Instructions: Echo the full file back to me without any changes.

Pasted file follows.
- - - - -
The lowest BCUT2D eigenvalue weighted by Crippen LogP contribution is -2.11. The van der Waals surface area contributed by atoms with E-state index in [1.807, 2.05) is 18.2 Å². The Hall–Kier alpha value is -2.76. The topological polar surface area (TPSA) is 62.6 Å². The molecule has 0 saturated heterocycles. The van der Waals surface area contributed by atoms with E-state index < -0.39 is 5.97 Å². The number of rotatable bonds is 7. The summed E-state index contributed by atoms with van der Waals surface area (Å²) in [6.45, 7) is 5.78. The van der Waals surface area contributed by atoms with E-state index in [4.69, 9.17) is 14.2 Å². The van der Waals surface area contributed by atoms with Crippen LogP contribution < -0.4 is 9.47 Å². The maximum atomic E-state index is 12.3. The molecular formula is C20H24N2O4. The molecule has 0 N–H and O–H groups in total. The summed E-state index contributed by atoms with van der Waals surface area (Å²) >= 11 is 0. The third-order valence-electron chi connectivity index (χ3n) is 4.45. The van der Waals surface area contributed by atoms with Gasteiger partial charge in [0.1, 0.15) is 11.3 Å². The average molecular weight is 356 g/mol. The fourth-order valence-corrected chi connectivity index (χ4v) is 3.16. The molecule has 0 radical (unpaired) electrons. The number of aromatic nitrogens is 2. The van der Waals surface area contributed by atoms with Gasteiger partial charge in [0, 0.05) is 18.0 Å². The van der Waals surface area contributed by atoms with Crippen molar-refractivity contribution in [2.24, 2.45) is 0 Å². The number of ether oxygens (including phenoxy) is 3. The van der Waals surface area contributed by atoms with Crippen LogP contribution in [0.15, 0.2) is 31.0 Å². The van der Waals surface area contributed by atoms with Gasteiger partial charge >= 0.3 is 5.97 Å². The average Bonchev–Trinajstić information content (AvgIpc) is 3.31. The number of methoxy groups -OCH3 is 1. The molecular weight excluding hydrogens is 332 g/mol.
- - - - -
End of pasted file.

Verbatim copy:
The lowest BCUT2D eigenvalue weighted by Crippen LogP contribution is -2.11. The van der Waals surface area contributed by atoms with E-state index in [1.807, 2.05) is 18.2 Å². The Hall–Kier alpha value is -2.76. The topological polar surface area (TPSA) is 62.6 Å². The molecule has 0 saturated heterocycles. The van der Waals surface area contributed by atoms with E-state index < -0.39 is 5.97 Å². The number of rotatable bonds is 7. The summed E-state index contributed by atoms with van der Waals surface area (Å²) in [6.45, 7) is 5.78. The van der Waals surface area contributed by atoms with E-state index in [4.69, 9.17) is 14.2 Å². The van der Waals surface area contributed by atoms with Crippen LogP contribution < -0.4 is 9.47 Å². The maximum atomic E-state index is 12.3. The molecular formula is C20H24N2O4. The molecule has 0 N–H and O–H groups in total. The summed E-state index contributed by atoms with van der Waals surface area (Å²) >= 11 is 0. The third-order valence-electron chi connectivity index (χ3n) is 4.45. The van der Waals surface area contributed by atoms with Gasteiger partial charge in [0.1, 0.15) is 11.3 Å². The average molecular weight is 356 g/mol. The fourth-order valence-corrected chi connectivity index (χ4v) is 3.16. The molecule has 0 radical (unpaired) electrons. The number of aromatic nitrogens is 2. The van der Waals surface area contributed by atoms with Gasteiger partial charge in [0, 0.05) is 18.0 Å². The van der Waals surface area contributed by atoms with Crippen molar-refractivity contribution in [2.24, 2.45) is 0 Å². The number of ether oxygens (including phenoxy) is 3. The van der Waals surface area contributed by atoms with Crippen LogP contribution in [0.15, 0.2) is 31.0 Å². The van der Waals surface area contributed by atoms with Gasteiger partial charge >= 0.3 is 5.97 Å². The average Bonchev–Trinajstić information content (AvgIpc) is 3.31. The number of methoxy groups -OCH3 is 1. The molecular weight excluding hydrogens is 332 g/mol.